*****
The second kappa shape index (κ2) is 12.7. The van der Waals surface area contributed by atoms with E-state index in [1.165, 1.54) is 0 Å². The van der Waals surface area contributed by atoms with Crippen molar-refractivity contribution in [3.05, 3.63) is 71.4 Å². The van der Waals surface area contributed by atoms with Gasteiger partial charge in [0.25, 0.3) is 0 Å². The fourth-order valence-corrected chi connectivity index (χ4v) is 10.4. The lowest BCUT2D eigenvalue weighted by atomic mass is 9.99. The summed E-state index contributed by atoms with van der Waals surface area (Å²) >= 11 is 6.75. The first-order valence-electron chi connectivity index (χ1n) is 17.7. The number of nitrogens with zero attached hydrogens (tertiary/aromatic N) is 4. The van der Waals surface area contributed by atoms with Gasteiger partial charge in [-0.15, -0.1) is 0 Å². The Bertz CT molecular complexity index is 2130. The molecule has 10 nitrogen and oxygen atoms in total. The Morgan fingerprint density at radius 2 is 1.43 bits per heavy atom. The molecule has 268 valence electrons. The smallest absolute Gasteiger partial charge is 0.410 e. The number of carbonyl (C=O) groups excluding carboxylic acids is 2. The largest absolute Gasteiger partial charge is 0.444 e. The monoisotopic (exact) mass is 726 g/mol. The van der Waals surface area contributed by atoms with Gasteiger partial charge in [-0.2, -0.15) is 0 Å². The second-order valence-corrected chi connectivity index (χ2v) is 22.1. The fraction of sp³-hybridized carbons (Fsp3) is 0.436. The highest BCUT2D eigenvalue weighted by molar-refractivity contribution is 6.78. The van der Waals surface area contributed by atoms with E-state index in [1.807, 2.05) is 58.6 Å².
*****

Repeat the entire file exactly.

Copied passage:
The second kappa shape index (κ2) is 12.7. The van der Waals surface area contributed by atoms with E-state index in [1.165, 1.54) is 0 Å². The van der Waals surface area contributed by atoms with Crippen molar-refractivity contribution in [3.05, 3.63) is 71.4 Å². The van der Waals surface area contributed by atoms with Gasteiger partial charge in [0.25, 0.3) is 0 Å². The fourth-order valence-corrected chi connectivity index (χ4v) is 10.4. The lowest BCUT2D eigenvalue weighted by atomic mass is 9.99. The summed E-state index contributed by atoms with van der Waals surface area (Å²) >= 11 is 6.75. The first-order valence-electron chi connectivity index (χ1n) is 17.7. The number of nitrogens with zero attached hydrogens (tertiary/aromatic N) is 4. The van der Waals surface area contributed by atoms with Gasteiger partial charge in [-0.15, -0.1) is 0 Å². The Bertz CT molecular complexity index is 2130. The molecule has 10 nitrogen and oxygen atoms in total. The Morgan fingerprint density at radius 2 is 1.43 bits per heavy atom. The molecule has 268 valence electrons. The smallest absolute Gasteiger partial charge is 0.410 e. The number of carbonyl (C=O) groups excluding carboxylic acids is 2. The largest absolute Gasteiger partial charge is 0.444 e. The monoisotopic (exact) mass is 726 g/mol. The van der Waals surface area contributed by atoms with Gasteiger partial charge in [-0.2, -0.15) is 0 Å². The second-order valence-corrected chi connectivity index (χ2v) is 22.1. The fraction of sp³-hybridized carbons (Fsp3) is 0.436. The highest BCUT2D eigenvalue weighted by molar-refractivity contribution is 6.78. The van der Waals surface area contributed by atoms with E-state index in [1.807, 2.05) is 58.6 Å².